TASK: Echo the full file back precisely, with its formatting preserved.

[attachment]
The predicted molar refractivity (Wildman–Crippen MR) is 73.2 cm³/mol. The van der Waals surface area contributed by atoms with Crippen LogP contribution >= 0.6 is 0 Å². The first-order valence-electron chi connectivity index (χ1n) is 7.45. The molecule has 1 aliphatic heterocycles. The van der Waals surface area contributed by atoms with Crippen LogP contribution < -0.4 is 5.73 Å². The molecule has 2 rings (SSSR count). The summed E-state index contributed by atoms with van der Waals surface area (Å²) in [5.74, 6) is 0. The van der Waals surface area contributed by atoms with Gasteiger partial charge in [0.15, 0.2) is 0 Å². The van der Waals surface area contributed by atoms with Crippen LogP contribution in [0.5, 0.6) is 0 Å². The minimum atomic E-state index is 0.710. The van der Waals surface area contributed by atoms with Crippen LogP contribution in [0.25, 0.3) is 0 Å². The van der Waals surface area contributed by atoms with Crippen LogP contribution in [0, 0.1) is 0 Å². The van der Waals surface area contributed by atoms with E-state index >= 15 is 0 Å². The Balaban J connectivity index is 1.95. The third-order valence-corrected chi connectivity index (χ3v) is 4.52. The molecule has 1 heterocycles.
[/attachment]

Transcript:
The predicted molar refractivity (Wildman–Crippen MR) is 73.2 cm³/mol. The van der Waals surface area contributed by atoms with Crippen LogP contribution >= 0.6 is 0 Å². The first-order valence-electron chi connectivity index (χ1n) is 7.45. The molecule has 1 aliphatic heterocycles. The van der Waals surface area contributed by atoms with Crippen LogP contribution < -0.4 is 5.73 Å². The molecule has 2 rings (SSSR count). The summed E-state index contributed by atoms with van der Waals surface area (Å²) in [5.74, 6) is 0. The van der Waals surface area contributed by atoms with Gasteiger partial charge in [0.15, 0.2) is 0 Å². The van der Waals surface area contributed by atoms with Crippen LogP contribution in [0.5, 0.6) is 0 Å². The minimum atomic E-state index is 0.710. The van der Waals surface area contributed by atoms with Crippen LogP contribution in [0.25, 0.3) is 0 Å². The van der Waals surface area contributed by atoms with Crippen LogP contribution in [0, 0.1) is 0 Å². The van der Waals surface area contributed by atoms with E-state index >= 15 is 0 Å². The Balaban J connectivity index is 1.95. The third-order valence-corrected chi connectivity index (χ3v) is 4.52. The molecule has 1 heterocycles.